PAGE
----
Boeing’s 147-Satellite Constellation Approved for Broadband Internet

FCC approval comes as an increase of satellites and space debris litters Earth’s lower orbit.

The Federal Communications Commission has authorized Boeing to launch a 147-satellite constellation to create its own orbiting broadband internet network.

First proposed in 2017, Boeing plans to deploy 132 satellites in low-Earth orbit, about 650 miles up, and 15 others in “non-geostationary orbit”—as high as 27,000 miles above Earth.

“Advanced satellite broadband services have an important role to play in connecting hard-to-serve communities,” said FCC Chairwoman Jessica Rosenworcel in a statement released Wednesday. “We are committed to a careful and detailed review of all such applications and I thank the International Bureau team for their work completing this first round of NGSO applications.”

Boeing plans to use the satellites to “provide broadband and communications services for residential, commercial, institutional, governmental, and professional users in the United States and globally.”

The satellite constellation will utilize V-band frequencies, which are capable of higher speeds but may have trouble traveling through solid objects. In comparison, SpaceX’s Starlink constellation uses Ka and Ku bands, which cover lower frequencies on the electromagnetic spectrum.

In 2019, SpaceX’s Elon Musk spoke out against Boeing’s proposal, stating that its plans could pose “clear danger” to other satellite operators, according to Reuters. Those additional operators include Amazon’s Kuiper Systems, OneWeb, Telesat, and numerous others.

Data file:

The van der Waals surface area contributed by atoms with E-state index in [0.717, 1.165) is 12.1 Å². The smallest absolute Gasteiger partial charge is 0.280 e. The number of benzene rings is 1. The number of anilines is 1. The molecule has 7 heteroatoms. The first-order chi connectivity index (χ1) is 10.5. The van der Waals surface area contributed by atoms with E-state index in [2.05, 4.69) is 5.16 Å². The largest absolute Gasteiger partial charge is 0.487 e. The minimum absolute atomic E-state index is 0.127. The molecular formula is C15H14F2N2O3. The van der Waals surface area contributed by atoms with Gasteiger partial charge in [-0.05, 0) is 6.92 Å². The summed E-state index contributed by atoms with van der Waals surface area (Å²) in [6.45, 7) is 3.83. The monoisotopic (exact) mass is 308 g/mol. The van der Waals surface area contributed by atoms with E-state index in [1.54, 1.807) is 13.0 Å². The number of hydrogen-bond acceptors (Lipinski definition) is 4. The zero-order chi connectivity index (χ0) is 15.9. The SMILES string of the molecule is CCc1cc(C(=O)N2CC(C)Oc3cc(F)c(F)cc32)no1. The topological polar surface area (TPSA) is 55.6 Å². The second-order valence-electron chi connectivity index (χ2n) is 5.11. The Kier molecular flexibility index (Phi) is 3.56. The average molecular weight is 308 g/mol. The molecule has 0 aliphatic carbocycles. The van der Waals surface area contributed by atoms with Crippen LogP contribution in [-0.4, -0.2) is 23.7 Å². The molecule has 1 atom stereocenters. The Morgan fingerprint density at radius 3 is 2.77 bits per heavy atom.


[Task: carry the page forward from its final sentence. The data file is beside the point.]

SpaceX’s Starlink constellation, alone, plans to send a total of 42,000 satellites into low-Earth orbit (LEO). The goal of the $10 billion project is to provide internet access around the world. SpaceX has already deployed 1,600 Starlink satellites, with many more on the way.

Boeing’s 147-satellite constellation approval comes amid a growing space debris crisis in which 70,000 satellites have already been proposed to enter Earth’s orbit. Concerns about collisions with satellites and debris are very real.

In 2009, a collision between an inactive Russian satellite and a U.S. Iridium Communications satellite created nearly 2,000 pieces of debris at least 10 centimeters in diameter—big enough to substantially damage spacecraft or other orbiting equipment.

“The reason that we currently track stuff 10 centimeters and bigger is because 10 centimeters is like the smallest threshold, where if you hit it, it’s going to be completely obliterated,” said Brian Weeden, a space policy and security expert at the Secure World Foundation.

About 27,000 pieces of debris are already floating in orbit, according to consulting firm McKinsey & Company. Weeden told FLYING that if immediate action isn’t taken, the problem could get much worse.

“It is something where a bunch of things happen and the negative effects accumulate over decades to much, much bigger problems down the road.”

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